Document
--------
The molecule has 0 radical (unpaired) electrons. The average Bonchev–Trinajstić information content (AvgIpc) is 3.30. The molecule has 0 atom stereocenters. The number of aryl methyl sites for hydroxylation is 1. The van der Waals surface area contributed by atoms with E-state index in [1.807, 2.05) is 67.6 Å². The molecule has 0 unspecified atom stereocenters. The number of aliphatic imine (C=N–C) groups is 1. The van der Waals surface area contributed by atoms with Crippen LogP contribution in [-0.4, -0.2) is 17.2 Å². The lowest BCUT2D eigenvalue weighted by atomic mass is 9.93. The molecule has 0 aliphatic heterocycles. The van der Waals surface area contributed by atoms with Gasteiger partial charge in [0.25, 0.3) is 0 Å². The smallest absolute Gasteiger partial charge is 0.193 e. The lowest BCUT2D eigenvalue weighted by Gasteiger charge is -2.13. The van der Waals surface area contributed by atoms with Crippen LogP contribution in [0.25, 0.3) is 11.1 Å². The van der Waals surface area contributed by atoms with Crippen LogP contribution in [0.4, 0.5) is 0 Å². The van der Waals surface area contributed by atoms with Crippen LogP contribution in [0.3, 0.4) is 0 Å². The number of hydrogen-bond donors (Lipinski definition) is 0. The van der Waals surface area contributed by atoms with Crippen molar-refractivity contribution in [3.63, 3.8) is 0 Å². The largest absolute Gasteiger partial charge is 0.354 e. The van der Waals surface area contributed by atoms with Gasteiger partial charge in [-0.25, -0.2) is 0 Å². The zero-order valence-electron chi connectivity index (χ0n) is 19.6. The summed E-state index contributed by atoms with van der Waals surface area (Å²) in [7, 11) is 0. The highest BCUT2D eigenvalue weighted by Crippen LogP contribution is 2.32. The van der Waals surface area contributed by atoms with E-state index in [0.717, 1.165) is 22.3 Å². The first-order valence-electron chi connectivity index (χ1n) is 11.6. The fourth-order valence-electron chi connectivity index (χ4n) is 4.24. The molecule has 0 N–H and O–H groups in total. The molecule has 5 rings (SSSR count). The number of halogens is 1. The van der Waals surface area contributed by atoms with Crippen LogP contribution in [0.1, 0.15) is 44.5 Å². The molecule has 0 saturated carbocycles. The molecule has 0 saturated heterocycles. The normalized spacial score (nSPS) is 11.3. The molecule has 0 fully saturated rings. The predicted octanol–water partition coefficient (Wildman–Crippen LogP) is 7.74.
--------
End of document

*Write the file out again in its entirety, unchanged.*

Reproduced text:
The molecule has 0 radical (unpaired) electrons. The average Bonchev–Trinajstić information content (AvgIpc) is 3.30. The molecule has 0 atom stereocenters. The number of aryl methyl sites for hydroxylation is 1. The van der Waals surface area contributed by atoms with E-state index in [1.807, 2.05) is 67.6 Å². The molecule has 0 unspecified atom stereocenters. The number of aliphatic imine (C=N–C) groups is 1. The van der Waals surface area contributed by atoms with Crippen LogP contribution in [-0.4, -0.2) is 17.2 Å². The lowest BCUT2D eigenvalue weighted by atomic mass is 9.93. The molecule has 0 aliphatic heterocycles. The van der Waals surface area contributed by atoms with Gasteiger partial charge in [0.25, 0.3) is 0 Å². The smallest absolute Gasteiger partial charge is 0.193 e. The lowest BCUT2D eigenvalue weighted by Gasteiger charge is -2.13. The van der Waals surface area contributed by atoms with Crippen LogP contribution in [0.25, 0.3) is 11.1 Å². The van der Waals surface area contributed by atoms with Crippen LogP contribution in [0.4, 0.5) is 0 Å². The van der Waals surface area contributed by atoms with Crippen LogP contribution in [0.3, 0.4) is 0 Å². The number of hydrogen-bond donors (Lipinski definition) is 0. The van der Waals surface area contributed by atoms with Crippen molar-refractivity contribution in [3.63, 3.8) is 0 Å². The largest absolute Gasteiger partial charge is 0.354 e. The van der Waals surface area contributed by atoms with Gasteiger partial charge in [-0.25, -0.2) is 0 Å². The zero-order valence-electron chi connectivity index (χ0n) is 19.6. The summed E-state index contributed by atoms with van der Waals surface area (Å²) in [7, 11) is 0. The highest BCUT2D eigenvalue weighted by Crippen LogP contribution is 2.32. The van der Waals surface area contributed by atoms with E-state index in [0.717, 1.165) is 22.3 Å². The first-order valence-electron chi connectivity index (χ1n) is 11.6. The fourth-order valence-electron chi connectivity index (χ4n) is 4.24. The molecule has 0 N–H and O–H groups in total. The molecule has 5 rings (SSSR count). The number of halogens is 1. The van der Waals surface area contributed by atoms with Crippen LogP contribution in [0.1, 0.15) is 44.5 Å². The molecule has 0 saturated carbocycles. The molecule has 0 saturated heterocycles. The normalized spacial score (nSPS) is 11.3. The molecule has 0 fully saturated rings. The predicted octanol–water partition coefficient (Wildman–Crippen LogP) is 7.74.